Suspension bridgeA suspension bridge is a bridge that consists of two pairs of pillars, one on either end of the span, with two or more cables slung between them. The bridge deck is suspended from vertical cables or rods attached to the main cables. The main cables continue beyond the pillars, and are anchored in the ground. The bridge also has two smaller spans, running between either pair of pillars and the land. The design was developed in the 19th century (the first Hammersmith Bridge (1827) in west London was an early example), and has become widely used since.
The slender lines of the Severn Bridge, near Bristol, England (best seen on this ).
For another Severn Bridge picture, click here.
The main forcess in a suspension bridge are the tension in the main cables and the compression in the pillars. Since almost all the force on the pillars is vertically downwards, they can be made quite slender.
Two main reasons for building a suspension bridge, instead of, for instance, a cheaper low bridge, are:
- The center span may be made very long, allowing the bridge to span a very wide, deep rift, and
- It can be built high over water to allow the passage of very tall ships.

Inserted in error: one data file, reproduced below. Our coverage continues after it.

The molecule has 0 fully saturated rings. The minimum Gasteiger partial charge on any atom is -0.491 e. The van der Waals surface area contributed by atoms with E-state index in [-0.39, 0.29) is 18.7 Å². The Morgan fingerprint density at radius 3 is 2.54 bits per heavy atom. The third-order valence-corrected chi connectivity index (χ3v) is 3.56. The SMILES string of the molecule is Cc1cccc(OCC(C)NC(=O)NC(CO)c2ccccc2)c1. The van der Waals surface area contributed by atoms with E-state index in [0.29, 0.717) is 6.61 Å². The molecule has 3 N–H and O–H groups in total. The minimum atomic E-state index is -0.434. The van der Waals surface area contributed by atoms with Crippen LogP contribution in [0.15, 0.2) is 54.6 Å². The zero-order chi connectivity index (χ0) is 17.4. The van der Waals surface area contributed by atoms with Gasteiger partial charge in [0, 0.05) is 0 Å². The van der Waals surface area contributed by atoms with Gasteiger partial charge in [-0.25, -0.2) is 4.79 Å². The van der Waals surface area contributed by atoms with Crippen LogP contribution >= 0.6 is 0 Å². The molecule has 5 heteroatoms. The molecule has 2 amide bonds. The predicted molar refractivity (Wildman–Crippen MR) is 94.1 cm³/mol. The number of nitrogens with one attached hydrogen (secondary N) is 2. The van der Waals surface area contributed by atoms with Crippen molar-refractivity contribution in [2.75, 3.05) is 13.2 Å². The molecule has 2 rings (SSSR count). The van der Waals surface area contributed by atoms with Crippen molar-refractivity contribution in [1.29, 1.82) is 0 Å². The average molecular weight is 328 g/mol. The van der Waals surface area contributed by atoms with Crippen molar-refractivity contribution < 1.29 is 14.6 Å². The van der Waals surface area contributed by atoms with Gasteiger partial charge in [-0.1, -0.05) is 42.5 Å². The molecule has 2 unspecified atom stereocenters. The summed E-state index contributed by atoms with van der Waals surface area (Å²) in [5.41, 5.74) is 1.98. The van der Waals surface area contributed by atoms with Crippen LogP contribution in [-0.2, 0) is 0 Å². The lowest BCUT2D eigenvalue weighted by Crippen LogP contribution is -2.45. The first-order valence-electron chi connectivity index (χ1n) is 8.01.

The largest suspension bridges in the world(by length of centre span)
- Akashi-Kaikyo Bridge (Japan) 1,990 meters or 6,527 feet - 1991
- Great Belt Bridge (Denmark) 1,624 meters or 5,328 feet - 1998
- Humber Bridge (England) 1,410 meters or 4,624 feet - 1981
- Jangyn Bridge (China, Yangtse River) 1,385 meters - 1999
- Tsing Ma Bridge (Hong Kong) 1,377 meters - 1997
- Verrazano Narrows Bridge (USA) 1,298 meters or 4,260 feet - 1964
- Golden Gate Bridge (USA) 1,280 meters or 4,200 feet - 1937
- Hoga Kusten (Sweden) - 1,210 meters - 1997
- Mackinac Bridge (USA) 1,158 meters or 3,800 feet - 1957
- Minami Bisan-Seto Bridge (Japan) 1,118 meters or 3,668 feet - 1988
- Second Bosporus Bridge (Turkey) 1,090 meters or 3,576 feet - 1988
- First Bosporus Bridge (Turkey) 1,074 meters or 3,524 feet - 1973
- George Washington Bridge (USA) 1,067 meters or 3,500 feet - 1931
- Third Kurushima-Kaikyo Bridge (Japan) 1,030 meters - 1999
- Second Kurushima-Kaikyo Bridge (Japan) 1,020 meters - 1999
Other famous suspension bridges
See also: cable-stayed bridge